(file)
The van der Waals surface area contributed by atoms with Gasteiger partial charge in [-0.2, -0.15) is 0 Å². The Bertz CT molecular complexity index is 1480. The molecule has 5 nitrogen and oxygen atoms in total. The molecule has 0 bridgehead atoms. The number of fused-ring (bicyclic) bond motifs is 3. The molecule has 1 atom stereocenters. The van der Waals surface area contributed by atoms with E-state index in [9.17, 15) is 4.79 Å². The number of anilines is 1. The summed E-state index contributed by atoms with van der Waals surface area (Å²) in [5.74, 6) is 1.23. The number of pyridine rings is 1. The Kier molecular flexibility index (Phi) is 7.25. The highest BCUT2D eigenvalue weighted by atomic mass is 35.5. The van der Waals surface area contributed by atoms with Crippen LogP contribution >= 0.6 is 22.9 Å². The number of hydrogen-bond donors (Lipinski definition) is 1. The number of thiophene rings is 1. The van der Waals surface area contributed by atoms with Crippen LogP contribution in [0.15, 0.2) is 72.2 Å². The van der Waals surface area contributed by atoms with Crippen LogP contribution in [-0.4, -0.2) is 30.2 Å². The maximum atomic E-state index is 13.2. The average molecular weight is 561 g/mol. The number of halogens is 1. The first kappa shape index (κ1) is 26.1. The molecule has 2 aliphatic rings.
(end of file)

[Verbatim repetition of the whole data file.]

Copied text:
The van der Waals surface area contributed by atoms with Gasteiger partial charge in [-0.2, -0.15) is 0 Å². The Bertz CT molecular complexity index is 1480. The molecule has 5 nitrogen and oxygen atoms in total. The molecule has 0 bridgehead atoms. The number of fused-ring (bicyclic) bond motifs is 3. The molecule has 1 atom stereocenters. The van der Waals surface area contributed by atoms with E-state index in [9.17, 15) is 4.79 Å². The number of anilines is 1. The summed E-state index contributed by atoms with van der Waals surface area (Å²) in [5.74, 6) is 1.23. The number of pyridine rings is 1. The Kier molecular flexibility index (Phi) is 7.25. The highest BCUT2D eigenvalue weighted by atomic mass is 35.5. The van der Waals surface area contributed by atoms with Crippen LogP contribution >= 0.6 is 22.9 Å². The number of hydrogen-bond donors (Lipinski definition) is 1. The number of thiophene rings is 1. The van der Waals surface area contributed by atoms with Crippen LogP contribution in [0.15, 0.2) is 72.2 Å². The van der Waals surface area contributed by atoms with Crippen LogP contribution in [-0.4, -0.2) is 30.2 Å². The maximum atomic E-state index is 13.2. The average molecular weight is 561 g/mol. The number of halogens is 1. The first kappa shape index (κ1) is 26.1. The molecule has 2 aliphatic rings.